Well, the #1 is actually a neat shot if you can see it full size, as it is absolutely *packed* with detail. Not three million worth by me, but still, it's an interesting shot in terms of composition and sheer content.

    The cigarette one, OTOH, I dunno. The composition's fine and all, nothing wrong with it, but it really looks like something you'd see hanging in the Rodeo Lounge of the Tulsa Holiday Inn. Buy it at one of those art-by-the-pound places. Seven digits? You got me.

    Anyway, I gotta get a piece of this action. I want a copy of #2. Bad.

  8. Singe Said:

    No mention of the occasional paparazzi here and there who gets a $mil for a comprimising photo of a famous celebrity?

  9. JBreeze Said:

    The first picture is probably so sought after because it uses a very well thought out visual metaphor for the increase in consumerism in most first world culture. Bear in mind it sould at an CONTEMPORARY ART auction. Really think deeply about the proccess of product creation, distribution, and placement.

  10. IdeaLog Said:

    I don't get the reason why the prices are so huge. You can get a camera and take nicer shots.

  11. muymalgal Said:

    yes, people do spend that kind of money, and no, not for charity.
    investing in fine art and photographs is better than investing in the stockmarket.
    and the photo of the 99ct store is brilliant.

  12. BillyWarhol Said:

    I was just reading about Richard Prince in Vanity Fair Mag* First time I've seen his Marlboro Ad Photo - Not really what I thought it would be - I think they had way Stronger Icongraphic Images than that! Then again I haven't been Paid $1.2 Mill for any o mine!! ;))

    Cheers Everybody + Happy Shooting in 2008! Billy ;))

    Peace*

  13. SEAN Said:

    Guys talk about expensive photographs.Jonathan M.Singer has really exspenive images.He is being put in the Smithsonian in May. He just sold a photo book for almot 3 million dollars.

  14. tiger Said:

    i was surprised to see Andreas Gursky’s “99 Cent II Diptych” was even on this list because i've loved that diptych - or more specifically, the second frame of the two - since i first saw it somewhere online a few months back, and it's almost unheard of that any photo i consider to be good wins anything in any contest, large or small. it's almost always the painfully boring photographs that fetch ribbons and acclaim, or even a place on a gallery wall (achievement in the art world so often being much more about who you know than about whether you have any talent). i'm heartened to see a photo that wows me finally getting some high-end recognition.

    those who don't see its artistic merit may just need to see it bigger or something. when i first saw it, here:

    http://www.popphoto.com/photographynewswire/3911/the-first-3m-photograph.html

    i said "wow" out loud.

  15. web design company Said:

    The first photograph, the one of the supermarket, was on the front page od Digg about a year ago.

  16. paul blute Said:

    Gurskys 99c's is a terrific piece of photography I cant understand how some of the photographers on here can not appreciate it, it is full of lines,patterns and color that are all very arresting to the eye, it is amazing how the multitude items form a sea of colorful patterns, you do not have to be rich to own it either I have been considering getting a print for my lounge since last year as it is available in poster/print format and would make a great adornment for any contemporary wall. merry christmas to all......paul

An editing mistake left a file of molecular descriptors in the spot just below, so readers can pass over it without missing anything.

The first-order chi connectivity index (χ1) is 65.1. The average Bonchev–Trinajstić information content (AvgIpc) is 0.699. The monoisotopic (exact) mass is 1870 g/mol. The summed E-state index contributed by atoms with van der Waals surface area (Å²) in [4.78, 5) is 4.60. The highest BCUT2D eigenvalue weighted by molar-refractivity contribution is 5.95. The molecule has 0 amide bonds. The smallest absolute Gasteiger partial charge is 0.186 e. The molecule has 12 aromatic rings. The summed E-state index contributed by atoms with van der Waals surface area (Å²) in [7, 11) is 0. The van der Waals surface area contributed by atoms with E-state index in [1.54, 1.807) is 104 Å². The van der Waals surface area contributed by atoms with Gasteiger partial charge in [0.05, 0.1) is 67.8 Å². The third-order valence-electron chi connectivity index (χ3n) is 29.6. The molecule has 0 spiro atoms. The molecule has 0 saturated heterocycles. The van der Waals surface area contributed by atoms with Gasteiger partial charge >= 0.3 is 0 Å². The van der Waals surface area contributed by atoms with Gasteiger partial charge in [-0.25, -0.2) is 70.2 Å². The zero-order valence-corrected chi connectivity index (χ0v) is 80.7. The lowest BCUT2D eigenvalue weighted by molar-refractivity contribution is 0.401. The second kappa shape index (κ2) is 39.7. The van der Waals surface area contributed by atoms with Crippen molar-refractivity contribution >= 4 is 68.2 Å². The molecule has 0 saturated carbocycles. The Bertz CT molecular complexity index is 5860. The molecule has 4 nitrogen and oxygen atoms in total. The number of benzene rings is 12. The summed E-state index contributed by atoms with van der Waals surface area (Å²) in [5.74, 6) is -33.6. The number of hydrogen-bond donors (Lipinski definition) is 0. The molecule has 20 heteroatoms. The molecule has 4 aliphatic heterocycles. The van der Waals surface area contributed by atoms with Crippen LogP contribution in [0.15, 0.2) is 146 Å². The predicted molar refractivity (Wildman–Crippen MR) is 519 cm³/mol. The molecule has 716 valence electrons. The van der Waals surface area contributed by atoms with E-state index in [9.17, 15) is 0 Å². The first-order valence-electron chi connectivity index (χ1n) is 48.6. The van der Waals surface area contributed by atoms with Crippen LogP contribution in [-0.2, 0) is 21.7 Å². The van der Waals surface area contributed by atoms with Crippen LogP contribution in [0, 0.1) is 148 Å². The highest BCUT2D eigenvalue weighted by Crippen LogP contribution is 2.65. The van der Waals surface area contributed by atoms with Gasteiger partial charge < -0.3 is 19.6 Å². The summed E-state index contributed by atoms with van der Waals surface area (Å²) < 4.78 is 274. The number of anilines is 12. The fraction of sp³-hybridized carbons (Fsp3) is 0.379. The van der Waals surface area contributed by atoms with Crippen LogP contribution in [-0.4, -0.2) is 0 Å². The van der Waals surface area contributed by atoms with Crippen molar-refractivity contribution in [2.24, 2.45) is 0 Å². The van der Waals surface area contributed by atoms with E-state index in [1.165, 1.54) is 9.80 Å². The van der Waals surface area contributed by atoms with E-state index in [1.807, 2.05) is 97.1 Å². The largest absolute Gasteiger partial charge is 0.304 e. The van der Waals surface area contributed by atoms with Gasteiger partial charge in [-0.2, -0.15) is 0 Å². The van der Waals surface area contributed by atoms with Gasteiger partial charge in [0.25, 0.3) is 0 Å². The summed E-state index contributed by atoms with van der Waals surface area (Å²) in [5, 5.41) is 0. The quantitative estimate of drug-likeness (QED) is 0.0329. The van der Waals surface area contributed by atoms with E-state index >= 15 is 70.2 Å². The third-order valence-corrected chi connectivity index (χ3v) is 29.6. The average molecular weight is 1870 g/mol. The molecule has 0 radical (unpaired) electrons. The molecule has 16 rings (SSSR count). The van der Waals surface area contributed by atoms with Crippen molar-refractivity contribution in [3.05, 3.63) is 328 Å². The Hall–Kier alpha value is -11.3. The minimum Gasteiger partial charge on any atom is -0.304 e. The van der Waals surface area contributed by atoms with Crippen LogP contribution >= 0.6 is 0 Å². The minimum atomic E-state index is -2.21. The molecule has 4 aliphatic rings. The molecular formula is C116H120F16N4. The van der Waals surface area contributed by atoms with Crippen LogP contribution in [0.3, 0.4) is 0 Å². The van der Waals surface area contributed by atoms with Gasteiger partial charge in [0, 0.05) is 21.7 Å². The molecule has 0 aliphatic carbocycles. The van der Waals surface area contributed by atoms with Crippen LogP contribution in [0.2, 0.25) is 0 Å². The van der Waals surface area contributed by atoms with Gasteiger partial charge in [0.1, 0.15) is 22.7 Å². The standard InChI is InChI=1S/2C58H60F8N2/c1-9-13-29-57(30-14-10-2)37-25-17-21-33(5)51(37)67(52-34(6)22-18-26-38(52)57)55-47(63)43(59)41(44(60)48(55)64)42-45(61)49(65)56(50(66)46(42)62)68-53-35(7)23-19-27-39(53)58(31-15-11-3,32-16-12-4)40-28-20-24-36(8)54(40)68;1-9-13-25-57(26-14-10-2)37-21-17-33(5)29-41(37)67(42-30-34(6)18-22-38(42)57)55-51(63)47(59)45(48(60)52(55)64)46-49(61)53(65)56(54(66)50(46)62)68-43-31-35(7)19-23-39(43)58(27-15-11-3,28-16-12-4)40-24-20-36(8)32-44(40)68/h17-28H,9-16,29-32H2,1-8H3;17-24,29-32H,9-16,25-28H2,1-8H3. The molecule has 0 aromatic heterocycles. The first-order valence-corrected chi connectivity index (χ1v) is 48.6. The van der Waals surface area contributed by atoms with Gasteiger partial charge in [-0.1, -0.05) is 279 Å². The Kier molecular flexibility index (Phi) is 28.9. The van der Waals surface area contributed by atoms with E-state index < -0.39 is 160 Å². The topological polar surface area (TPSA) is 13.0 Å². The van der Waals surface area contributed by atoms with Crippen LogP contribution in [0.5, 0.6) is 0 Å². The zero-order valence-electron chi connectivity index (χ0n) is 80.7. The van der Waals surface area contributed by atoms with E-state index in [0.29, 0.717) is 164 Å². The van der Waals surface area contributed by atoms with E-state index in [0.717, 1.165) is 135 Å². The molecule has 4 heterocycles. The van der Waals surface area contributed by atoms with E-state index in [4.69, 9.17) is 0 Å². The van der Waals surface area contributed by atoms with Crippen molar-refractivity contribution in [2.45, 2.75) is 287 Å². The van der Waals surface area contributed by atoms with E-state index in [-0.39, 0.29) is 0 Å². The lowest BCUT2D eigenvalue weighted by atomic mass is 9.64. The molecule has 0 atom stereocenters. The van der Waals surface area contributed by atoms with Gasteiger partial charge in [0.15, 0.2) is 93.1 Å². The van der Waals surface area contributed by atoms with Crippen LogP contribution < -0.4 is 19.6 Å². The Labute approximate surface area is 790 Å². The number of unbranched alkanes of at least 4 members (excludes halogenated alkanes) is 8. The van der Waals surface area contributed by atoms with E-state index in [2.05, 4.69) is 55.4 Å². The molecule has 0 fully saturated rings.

17. paul blute Said:

    ps....I forgot to mention how it always reminds me of one of those dna tests when viewed from a distance

  18. Cool Said:

    Wow, just how much would the insurance be on these?

  19. violet Said:

    the gursky print is amazing. it's one of my favourites of his ... though that three of those prints have sold for around $3mil each does make me scratch my head a bit.

  20. Owen Said:

    Gurskys photo is very nice,but the subject matter the supermarket will sit there for as long as you want.You have all the time to ponder look and wonder how to set it up and take it,3 million $$ very very silly
    The cowboy photo if it was an original photo image i would call totally outstanding,it involves man,nature and quick perfect timimg in the end though i love it very cool photo.

  21. Derek Campbell Said:

    Art should never be valued with $

  22. easels Said:

    The Pond-Moonlight by Edward Steichen has become the most expensive photograph ever, as it was just recentely sold for more than $2,900,000 during a Sotheby’s sale which began in New York on February 14, 2006. The expensive photograph was taken on Long Island in 1904.
    easels

  23. shannon Said:

    For those not understanding Gursky's work and how it fetched such a high price please note that each print is 81.5 in x 120.9 in, truly huge. Also it is ridiculously detailed, the colours are beautifully printed (more difficult than it might seem to non-photographers) and it captures interesting and unique subject matter. The others are bores in comparison.

  24. Rob Said:

    I love that photo "Pond-Moonlight". It would be a good photo taken with modern day equipment. I guess it goes to show the equipment you use can only go so far to make you a good photographer.

  25. JOHN Said:

    Hi, I wonder if I could get an estimate of the value of a photograph I have of 16 of the Mercury, Gemini, and Appolo astronauts from circa 1964.

    They are at a training facility at Panama City and are standing informally in a line- in the photo are Astronauts McDivitt,Cooper, Schirra,Shepard,See, Grissom, Borman,Carpenter, Stafford, White, Glenn, Lovell, Conrad, Slayton Armstrong, Young I would like to know approximatly what ifwould be worth- it is not autographed- Thank you

  26. Free Photos Said:

    Never imagined someone can make millions from a single photo; In world of microstock photos being sold for pennies!